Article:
“The only people for me are the mad ones, the ones who are mad to live, mad to talk, mad to be saved, desirous of everything at the same time, the ones who never yawn or say a commonplace thing, but burn, burn, burn like fabulous yellow roman candles exploding like spiders across the stars.” -Jack Kerouac
I have read so many great books, that I have a list of all the books I have read, to be honest, it’s really short, but I love keeping track of them. And if someone would ask me to choose one favorite book among all of them, it would be very hard for me to chose. I am thinking on posting a blog with all my favorite books, but there is something you should know about me, and it’s I don’t give it away all at once, *wink*, I like to take my time to show my tastes.
So, I will reveal you one of my favorite books on this blog, and this special book is called On the Road by Jack Kerouac.
I don’t exactly remember how did I get to pick up this book, it just caught my attention for some reason. A fact you should know about this book is that it is a national treasure for the English Literature community, so I have to be very serious and be careful with my words when I am sharing my opinions for this book, so wish me luck.
Anyway, I read this book a long time ago, but I won’t forget how it made me feel. The writing style was messy, running sentences, spelling and grammar mistakes, just a mess. But this mess was what made it beautiful. Every word was honest and poetic, and just magnificent! Each sentence written as if had magic in it, you feel like your with Jack, right beside him. His words are like eyes that guides you to an adventure.
“In my old age,” [Kerouac] wrote, “I intend to collect all my work and reinsert my pantheon of uniform names, leave the long shelf full of books there, and die happy.”
I am a hopeless romantic, and if I could write a book, I wish I could write it like Jack Kerouac. But of course, first I would have to go into an epic adventure just like Jack did.
Jack Kerouac lived a bizarre life, but he lived it right, that I have to tipped my hat, because I have so much respect for him, honestly. If you read the book, it might sound like fiction, but he really got into all of what he had written.
There is a part on the book, or maybe was just in the film( cause I also had watched the film, really disappointing) and the main character and narrator, Sam, is too poor to buy cigarettes, that he goes in the street to pick up used cigarettes to smoked the leftovers at least. And this part made me really emotional, because my dad once told me a story of him being really poor that he used to take cigarettes from the ground to have a moment of the taste of tobacco. Poverty doesn’t sounds fun at all.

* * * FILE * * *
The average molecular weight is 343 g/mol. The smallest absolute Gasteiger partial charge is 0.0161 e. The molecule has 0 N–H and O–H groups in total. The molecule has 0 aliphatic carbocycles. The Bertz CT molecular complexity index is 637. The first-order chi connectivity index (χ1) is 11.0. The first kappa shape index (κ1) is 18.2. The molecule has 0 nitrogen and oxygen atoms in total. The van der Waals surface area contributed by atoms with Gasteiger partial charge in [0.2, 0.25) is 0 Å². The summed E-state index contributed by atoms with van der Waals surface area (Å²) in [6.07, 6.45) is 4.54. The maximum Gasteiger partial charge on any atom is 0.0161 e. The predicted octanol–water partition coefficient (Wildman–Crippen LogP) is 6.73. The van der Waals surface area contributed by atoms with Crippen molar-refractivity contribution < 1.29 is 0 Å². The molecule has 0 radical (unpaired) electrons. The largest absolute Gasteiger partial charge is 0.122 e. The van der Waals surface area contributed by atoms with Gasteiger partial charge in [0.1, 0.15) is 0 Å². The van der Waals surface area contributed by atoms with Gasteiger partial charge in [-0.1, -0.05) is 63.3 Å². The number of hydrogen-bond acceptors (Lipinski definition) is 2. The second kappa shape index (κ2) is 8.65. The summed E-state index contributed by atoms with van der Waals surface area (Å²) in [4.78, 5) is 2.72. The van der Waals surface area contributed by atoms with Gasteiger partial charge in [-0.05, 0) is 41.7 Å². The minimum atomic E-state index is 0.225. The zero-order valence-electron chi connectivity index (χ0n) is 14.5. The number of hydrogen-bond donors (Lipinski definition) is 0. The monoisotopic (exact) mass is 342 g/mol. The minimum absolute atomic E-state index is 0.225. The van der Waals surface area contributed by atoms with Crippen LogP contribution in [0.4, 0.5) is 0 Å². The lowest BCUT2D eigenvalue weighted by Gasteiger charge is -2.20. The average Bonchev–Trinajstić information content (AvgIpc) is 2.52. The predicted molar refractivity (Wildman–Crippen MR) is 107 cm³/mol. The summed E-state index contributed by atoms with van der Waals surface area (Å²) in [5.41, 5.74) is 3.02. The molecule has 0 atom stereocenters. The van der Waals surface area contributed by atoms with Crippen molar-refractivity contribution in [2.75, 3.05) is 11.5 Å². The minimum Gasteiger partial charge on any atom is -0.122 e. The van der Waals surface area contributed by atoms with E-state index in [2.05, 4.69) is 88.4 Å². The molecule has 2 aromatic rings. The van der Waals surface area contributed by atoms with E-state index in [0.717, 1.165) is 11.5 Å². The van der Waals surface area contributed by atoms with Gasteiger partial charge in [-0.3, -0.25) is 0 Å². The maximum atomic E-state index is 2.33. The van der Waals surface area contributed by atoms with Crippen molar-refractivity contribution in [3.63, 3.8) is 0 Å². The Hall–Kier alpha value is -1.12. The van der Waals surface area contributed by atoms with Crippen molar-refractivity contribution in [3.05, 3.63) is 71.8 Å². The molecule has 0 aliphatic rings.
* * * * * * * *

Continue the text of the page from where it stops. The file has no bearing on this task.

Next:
Something else that I liked of his book, was this character Dean Moriarty, who is based in a real person who Jack had met during his college years. Dean is this crazy and selfish character who takes Jack into a journey. Jack Kerouac idolized this man, even though Dean doesn’t care a bit for the people surrounding him, but Kerouac see the passion of life on him, so taking interest in this person, it is chance that comes rarely. Kerouac reminds me of myself, falling for the adventures once, the one who are mad to live, yet, not realizing that they are going to break us, messed up with our lives to the point we have nothing.
You know, I used to idolized this people who were beautiful and adventurous, just epic people, but it was always the same with these people: they only cared about themselves. These people have break me deeply, and it took me a lot to recovered, but at the end, it was a great experience, because I learned a lot, what to do and not to do from them. Like for example, try something new, and don’t be scared, was something I took from them. What I didn’t took from this people was never to pushed away the people who will be there for you, perhaps, they might be the only people you will be counting for at my worst.
Anyway, my conclusion is that I loved this book, it taught me a lot, and maybe if you read it you will learned something from it, too.